Editor, Daily Nexus,

This past Friday, I had just left Girvetz Hall at 9 p.m. after a script reading. Confident of finding my way in the dark back to where my wife had dropped me off that afternoon somewhere west of Campbell Hall and where we arranged to meet after the reading, I set off on foot. After going around the building where we worked, I immediately became lost. Gone was the long avenue leading to the spot where I was to meet my wife, and gone were any recognizable landmarks that I had more or less noted on my trek earlier. Instead, there was a fairly continuous traffic of automobiles, little illumination by yellowish street lamps, and a maze of roads and paths worthy of a Minoan location.

After a few minutes of aimless stumbling around, a car suddenly stopped in front of me and a voice asked if I needed help. Needed help? I was totally lost, with a wife waiting for me at the other end of the campus in a place I only vaguely knew the location of. They probably stopped because my age — I am 87 — and my attire — tweed jacket and gray flannels — pretty much identified me as being more on the professorial end of the scale, and I must have had that helpless, teetering look that people in such a situation rapidly acquire. Regardless, their good hearts told them I was in need. Two young men and a young lady, who promptly left the front passenger seat and made room for me, helped me out, and off we went into the dark night yonder. We careened around the general area I had designated, and we sped — the driver was superb — up and down a few avenues and around various parking lots until, somewhere west of Campbell Hall, the young lady in the car spotted a women getting out of a car, a Prius like the one I had described, and we swooped down in her direction. We had found her, glory be to those fine young people.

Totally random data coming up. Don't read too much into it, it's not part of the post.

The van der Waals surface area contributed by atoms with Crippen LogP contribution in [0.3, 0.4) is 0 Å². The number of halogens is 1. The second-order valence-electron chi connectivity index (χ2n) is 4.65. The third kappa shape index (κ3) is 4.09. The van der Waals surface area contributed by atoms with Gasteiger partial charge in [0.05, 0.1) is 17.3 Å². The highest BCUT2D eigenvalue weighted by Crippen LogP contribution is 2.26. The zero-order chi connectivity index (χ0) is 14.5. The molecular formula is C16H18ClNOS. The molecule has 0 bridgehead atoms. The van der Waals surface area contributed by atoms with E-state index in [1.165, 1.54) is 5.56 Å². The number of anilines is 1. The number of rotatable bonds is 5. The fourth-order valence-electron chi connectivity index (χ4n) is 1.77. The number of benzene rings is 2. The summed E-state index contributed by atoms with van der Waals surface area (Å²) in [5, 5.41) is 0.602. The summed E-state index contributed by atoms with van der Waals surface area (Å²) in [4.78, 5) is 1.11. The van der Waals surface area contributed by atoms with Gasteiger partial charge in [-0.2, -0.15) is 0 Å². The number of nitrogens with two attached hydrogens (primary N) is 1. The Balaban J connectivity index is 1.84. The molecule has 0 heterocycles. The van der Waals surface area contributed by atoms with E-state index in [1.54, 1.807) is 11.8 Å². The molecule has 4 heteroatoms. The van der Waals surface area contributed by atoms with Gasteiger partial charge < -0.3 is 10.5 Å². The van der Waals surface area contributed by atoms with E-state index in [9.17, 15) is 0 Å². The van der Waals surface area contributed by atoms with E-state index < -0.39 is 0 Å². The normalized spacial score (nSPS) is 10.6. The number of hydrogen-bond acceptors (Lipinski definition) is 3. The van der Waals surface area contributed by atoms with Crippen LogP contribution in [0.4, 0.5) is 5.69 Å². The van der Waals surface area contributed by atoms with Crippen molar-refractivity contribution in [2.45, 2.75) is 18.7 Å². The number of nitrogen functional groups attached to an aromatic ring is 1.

I got the driver’s first name, which this morning I have of course forgotten. If any of you three blessed souls read this, or someone tells you about this letter, please communicate with me at (805) 682-4320 or georgegaynes@cox.net. My wife and I thank you.